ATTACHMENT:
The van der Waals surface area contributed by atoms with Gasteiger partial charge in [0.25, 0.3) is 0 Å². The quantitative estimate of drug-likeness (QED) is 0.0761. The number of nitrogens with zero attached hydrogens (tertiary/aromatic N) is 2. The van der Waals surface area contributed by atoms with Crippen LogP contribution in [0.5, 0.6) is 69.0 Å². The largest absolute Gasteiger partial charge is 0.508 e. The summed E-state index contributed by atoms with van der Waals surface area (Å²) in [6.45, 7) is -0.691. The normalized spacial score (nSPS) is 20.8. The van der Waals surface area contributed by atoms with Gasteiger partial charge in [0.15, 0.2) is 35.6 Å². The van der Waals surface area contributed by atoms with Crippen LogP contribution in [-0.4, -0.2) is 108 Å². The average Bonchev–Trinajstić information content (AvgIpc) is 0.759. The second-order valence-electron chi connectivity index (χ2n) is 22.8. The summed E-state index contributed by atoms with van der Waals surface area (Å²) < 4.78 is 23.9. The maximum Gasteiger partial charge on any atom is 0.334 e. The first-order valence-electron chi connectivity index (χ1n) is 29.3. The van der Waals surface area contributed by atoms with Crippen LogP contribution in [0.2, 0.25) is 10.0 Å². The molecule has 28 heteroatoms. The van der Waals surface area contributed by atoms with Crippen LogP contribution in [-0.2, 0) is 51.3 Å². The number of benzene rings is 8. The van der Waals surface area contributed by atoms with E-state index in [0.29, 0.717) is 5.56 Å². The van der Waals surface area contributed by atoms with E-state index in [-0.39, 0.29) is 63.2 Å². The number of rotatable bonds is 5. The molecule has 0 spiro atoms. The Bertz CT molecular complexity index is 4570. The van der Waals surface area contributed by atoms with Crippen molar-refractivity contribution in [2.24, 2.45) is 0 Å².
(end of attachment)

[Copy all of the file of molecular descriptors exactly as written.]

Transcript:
The van der Waals surface area contributed by atoms with Gasteiger partial charge in [0.25, 0.3) is 0 Å². The quantitative estimate of drug-likeness (QED) is 0.0761. The number of nitrogens with zero attached hydrogens (tertiary/aromatic N) is 2. The van der Waals surface area contributed by atoms with Crippen LogP contribution in [0.5, 0.6) is 69.0 Å². The largest absolute Gasteiger partial charge is 0.508 e. The summed E-state index contributed by atoms with van der Waals surface area (Å²) in [6.45, 7) is -0.691. The normalized spacial score (nSPS) is 20.8. The van der Waals surface area contributed by atoms with Gasteiger partial charge in [0.15, 0.2) is 35.6 Å². The van der Waals surface area contributed by atoms with Crippen LogP contribution in [-0.4, -0.2) is 108 Å². The average Bonchev–Trinajstić information content (AvgIpc) is 0.759. The second-order valence-electron chi connectivity index (χ2n) is 22.8. The summed E-state index contributed by atoms with van der Waals surface area (Å²) < 4.78 is 23.9. The maximum Gasteiger partial charge on any atom is 0.334 e. The first-order valence-electron chi connectivity index (χ1n) is 29.3. The van der Waals surface area contributed by atoms with Crippen LogP contribution in [0.2, 0.25) is 10.0 Å². The molecule has 28 heteroatoms. The van der Waals surface area contributed by atoms with Crippen LogP contribution in [-0.2, 0) is 51.3 Å². The number of benzene rings is 8. The van der Waals surface area contributed by atoms with E-state index in [0.29, 0.717) is 5.56 Å². The van der Waals surface area contributed by atoms with E-state index in [-0.39, 0.29) is 63.2 Å². The number of rotatable bonds is 5. The molecule has 0 spiro atoms. The Bertz CT molecular complexity index is 4570. The van der Waals surface area contributed by atoms with Crippen molar-refractivity contribution in [2.24, 2.45) is 0 Å².